One fun baseball related activity that is often overlooked is baseball betting. You can go to Daily Matches at William Hill and make a number of different types of bets.
I’m not sure why baseball betting isn’t as popular as other sports, but I think that it probably has to do with the nature of the game itself. In most team sports, you will have the full complement of the team playing every night (except for injuries, of course). But the big difference in baseball is that the outcome of the game is highly dependent on the pitching matchup. While the production of the team is an important factor, the starting pitchers will likely dictate how you are going to bet a certain game.
Good betting sites know that this information is key and will list the starting pitchers to make it easy for you to view that game’s starting pitching matchup. And even though that is one of the key pieces of information, the game is also dependent on the team’s bullpen. So sometimes you need to hope that the starting pitcher can last long enough, while pitching well enough, to put the team ahead for good.
The standard betting options are pretty straightforward and easy to understand, once you get the hang of it. The obvious one is where you pick the winner. There will be a betting line on this so that you won’t make as much when you pick a heavy favorite to win. A common format that the betting line is displayed as a fraction. For example, if the betting line for a team to win is 2/1, then that means that for every $1 you bet, you can win $2. And if the betting line were 1/2, every $2 you bet would mean a win of $1.
Sites that allow betting will typically set these odds based on the likelihood of a team winning. Even for those that haven’t taken probability and statistics courses, you can get the hang of it without much trouble. To make things simple, assume that there is some probability of each team winning, and since one of those two teams has to win, the sum of the two probability would add to 100% (since the game can’t end in a tie). So if Team A is playing Team B, and Team A has a 60% chance to win, then Team B has a 40% chance to win (and a 60% chance of losing). The betting lines generally follow these probabilities.
The fractions that are displayed as betting lines are the odds of a team losing divided by the odds of a team winning. So in this scenario, Team A would have a betting line of 40%/60%, which simplifies to 2/3. Team B would have 60%/40% or 3/2. Since Team A is more likely to win, you get a lower return on your money. If you were to bet $300 on Team A and they won, you would win $200. And since Team B has a lower likelihood of winning, if you were to bet $300 on Team B and they won, you would win $450.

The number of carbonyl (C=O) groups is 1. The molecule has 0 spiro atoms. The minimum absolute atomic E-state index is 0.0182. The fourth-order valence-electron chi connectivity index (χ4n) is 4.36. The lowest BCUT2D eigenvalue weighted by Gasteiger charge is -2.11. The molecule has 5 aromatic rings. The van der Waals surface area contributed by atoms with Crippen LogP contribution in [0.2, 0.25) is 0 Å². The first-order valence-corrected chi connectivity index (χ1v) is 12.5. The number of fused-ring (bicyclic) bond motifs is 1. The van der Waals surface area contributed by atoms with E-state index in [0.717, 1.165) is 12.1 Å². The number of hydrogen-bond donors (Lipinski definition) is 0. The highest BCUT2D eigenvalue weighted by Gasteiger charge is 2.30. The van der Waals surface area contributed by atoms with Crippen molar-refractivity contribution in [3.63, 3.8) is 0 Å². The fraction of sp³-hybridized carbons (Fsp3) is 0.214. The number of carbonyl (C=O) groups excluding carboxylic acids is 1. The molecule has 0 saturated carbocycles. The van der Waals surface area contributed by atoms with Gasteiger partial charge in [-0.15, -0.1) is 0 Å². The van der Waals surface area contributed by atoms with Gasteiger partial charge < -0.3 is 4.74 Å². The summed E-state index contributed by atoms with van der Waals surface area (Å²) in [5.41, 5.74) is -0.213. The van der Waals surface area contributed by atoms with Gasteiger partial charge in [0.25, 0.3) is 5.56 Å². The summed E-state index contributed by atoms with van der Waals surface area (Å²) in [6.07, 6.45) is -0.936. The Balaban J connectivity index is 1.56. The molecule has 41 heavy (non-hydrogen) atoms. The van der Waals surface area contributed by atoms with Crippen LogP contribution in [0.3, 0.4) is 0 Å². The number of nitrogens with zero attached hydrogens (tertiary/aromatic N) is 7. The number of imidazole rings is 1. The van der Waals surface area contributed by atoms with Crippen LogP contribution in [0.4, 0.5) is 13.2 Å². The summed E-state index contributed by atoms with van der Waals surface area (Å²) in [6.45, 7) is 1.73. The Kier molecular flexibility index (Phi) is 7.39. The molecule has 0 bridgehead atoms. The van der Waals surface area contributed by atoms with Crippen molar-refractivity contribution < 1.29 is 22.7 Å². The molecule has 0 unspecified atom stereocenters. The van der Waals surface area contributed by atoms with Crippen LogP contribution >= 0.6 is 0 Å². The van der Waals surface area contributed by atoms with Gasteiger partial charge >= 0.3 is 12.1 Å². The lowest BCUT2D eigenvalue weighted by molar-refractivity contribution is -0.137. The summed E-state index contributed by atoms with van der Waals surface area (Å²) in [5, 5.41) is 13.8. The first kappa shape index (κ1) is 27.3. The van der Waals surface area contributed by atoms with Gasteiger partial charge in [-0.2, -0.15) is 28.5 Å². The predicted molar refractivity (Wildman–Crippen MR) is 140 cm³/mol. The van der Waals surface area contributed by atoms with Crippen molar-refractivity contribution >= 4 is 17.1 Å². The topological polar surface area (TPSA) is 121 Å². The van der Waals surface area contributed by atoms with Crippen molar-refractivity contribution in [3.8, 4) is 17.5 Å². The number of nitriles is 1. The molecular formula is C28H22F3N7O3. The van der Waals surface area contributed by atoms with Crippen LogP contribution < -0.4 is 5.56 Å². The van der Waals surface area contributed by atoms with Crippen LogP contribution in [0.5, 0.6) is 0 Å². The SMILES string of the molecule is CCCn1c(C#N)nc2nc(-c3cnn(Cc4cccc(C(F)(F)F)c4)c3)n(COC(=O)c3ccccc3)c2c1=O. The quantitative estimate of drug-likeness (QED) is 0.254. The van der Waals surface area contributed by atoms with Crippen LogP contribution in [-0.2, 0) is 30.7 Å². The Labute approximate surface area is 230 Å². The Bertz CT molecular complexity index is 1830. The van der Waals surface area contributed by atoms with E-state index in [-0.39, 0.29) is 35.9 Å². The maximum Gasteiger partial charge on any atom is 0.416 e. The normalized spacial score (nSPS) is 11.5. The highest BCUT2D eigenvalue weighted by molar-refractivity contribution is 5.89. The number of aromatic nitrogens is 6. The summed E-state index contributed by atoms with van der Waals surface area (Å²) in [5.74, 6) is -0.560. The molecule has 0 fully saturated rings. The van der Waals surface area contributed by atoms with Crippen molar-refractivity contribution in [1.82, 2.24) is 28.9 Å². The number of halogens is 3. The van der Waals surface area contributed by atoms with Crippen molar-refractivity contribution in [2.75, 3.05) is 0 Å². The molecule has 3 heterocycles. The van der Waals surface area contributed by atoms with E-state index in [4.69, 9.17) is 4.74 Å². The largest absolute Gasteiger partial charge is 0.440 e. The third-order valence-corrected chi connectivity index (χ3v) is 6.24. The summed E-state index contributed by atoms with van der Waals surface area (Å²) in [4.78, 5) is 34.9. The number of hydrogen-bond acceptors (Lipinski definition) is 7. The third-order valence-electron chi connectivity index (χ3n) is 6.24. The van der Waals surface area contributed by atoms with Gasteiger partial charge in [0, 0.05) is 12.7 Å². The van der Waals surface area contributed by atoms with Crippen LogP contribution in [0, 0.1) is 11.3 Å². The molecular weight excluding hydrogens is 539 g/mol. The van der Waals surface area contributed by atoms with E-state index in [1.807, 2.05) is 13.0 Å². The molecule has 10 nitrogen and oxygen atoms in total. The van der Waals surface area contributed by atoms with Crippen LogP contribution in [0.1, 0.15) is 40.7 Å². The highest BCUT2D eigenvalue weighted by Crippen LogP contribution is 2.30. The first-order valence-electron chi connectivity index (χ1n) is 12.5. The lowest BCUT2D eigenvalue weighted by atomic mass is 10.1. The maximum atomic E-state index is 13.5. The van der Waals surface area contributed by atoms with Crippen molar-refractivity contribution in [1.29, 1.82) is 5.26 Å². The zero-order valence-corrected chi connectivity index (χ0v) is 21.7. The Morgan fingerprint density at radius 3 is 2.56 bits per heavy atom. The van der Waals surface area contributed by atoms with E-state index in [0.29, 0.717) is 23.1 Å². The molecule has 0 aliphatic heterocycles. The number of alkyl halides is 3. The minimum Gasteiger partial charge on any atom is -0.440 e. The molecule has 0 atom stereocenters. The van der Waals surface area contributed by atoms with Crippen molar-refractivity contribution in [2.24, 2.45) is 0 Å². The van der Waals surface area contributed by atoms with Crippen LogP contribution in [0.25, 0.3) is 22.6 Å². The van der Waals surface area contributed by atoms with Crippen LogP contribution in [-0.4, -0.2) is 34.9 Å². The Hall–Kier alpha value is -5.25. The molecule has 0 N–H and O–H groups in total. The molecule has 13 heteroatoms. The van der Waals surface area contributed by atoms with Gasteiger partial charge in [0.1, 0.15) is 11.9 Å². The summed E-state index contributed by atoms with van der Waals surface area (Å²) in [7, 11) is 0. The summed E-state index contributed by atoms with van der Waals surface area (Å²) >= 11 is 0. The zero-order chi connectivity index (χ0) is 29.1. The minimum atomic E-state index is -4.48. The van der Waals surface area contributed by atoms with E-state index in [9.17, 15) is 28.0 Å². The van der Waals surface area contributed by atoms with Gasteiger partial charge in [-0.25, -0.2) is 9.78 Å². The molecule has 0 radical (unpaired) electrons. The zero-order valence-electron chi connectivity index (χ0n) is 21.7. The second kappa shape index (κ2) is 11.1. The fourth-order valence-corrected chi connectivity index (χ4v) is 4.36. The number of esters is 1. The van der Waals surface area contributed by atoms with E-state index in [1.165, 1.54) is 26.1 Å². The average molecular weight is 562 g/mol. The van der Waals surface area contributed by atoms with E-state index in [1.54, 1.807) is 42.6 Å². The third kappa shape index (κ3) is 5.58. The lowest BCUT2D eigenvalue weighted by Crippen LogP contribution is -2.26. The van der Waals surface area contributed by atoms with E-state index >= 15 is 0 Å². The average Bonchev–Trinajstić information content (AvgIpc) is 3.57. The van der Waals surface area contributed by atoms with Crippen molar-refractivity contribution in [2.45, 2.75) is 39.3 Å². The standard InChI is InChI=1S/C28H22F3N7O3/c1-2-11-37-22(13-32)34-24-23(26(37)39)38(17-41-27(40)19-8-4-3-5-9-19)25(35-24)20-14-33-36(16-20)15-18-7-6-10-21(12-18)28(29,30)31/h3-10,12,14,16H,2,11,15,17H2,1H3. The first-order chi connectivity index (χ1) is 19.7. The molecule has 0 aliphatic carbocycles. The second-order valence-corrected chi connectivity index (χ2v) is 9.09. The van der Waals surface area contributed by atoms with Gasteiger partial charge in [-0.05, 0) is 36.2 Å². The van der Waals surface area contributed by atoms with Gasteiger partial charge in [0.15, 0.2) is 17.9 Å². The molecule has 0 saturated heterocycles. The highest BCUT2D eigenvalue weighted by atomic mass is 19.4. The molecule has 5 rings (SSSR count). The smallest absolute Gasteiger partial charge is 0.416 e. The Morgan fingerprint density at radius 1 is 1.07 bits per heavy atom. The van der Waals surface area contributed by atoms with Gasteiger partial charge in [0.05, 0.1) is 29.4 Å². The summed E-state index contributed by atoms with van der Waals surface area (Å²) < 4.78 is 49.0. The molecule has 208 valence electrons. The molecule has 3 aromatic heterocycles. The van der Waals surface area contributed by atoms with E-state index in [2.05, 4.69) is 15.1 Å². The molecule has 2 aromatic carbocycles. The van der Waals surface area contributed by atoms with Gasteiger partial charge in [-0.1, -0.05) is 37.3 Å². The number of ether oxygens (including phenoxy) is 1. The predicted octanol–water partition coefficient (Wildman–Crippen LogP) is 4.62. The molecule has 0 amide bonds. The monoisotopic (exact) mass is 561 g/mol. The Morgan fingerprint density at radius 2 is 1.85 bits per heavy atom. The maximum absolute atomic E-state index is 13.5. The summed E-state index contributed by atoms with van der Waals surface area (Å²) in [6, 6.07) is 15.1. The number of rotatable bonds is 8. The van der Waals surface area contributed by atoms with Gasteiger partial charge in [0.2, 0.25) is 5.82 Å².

Since I did oversimplify things there, you won’t see the betting lines of each team winning multiplying together to be 1 as they do here. Most sites will set the odds so that about half of the people will pick one team and the other half going with the other team. And as they are a business, they will offset the odds a little bit so that they will make some money regardless (such as one team being a 61% chance to win and the other being a 41% chance to win which slightly reduces their payouts).
Beyond betting on the winners, you will commonly see betting lines on the total runs and margin of victory. The total runs are typically listed as an over/under (higher or lower than that number) with a betting line associated with it. For instance, the over/under could be 8 runs with a 10/11 betting line. So if you are correct with the over/under, you almost double your money. With the margin of victory, they will assign a handicap to each of the teams, so the favored team could have a -1.5 handicap (where you subtract 1.5 runs from that team’s total to determine the winner) and the underdog team could have a +1.5 handicap (where you add 1.5 runs). And with each of the two handicaps, you would have a separate betting line.
So this was a quick explanation of the three most common bets you will see in baseball (winner, margin of victory and total runs) where you can bet for either team, which will drive the six common lines that you will see. I hope this was a worthwhile primer for you, but if you have any questions, let me know.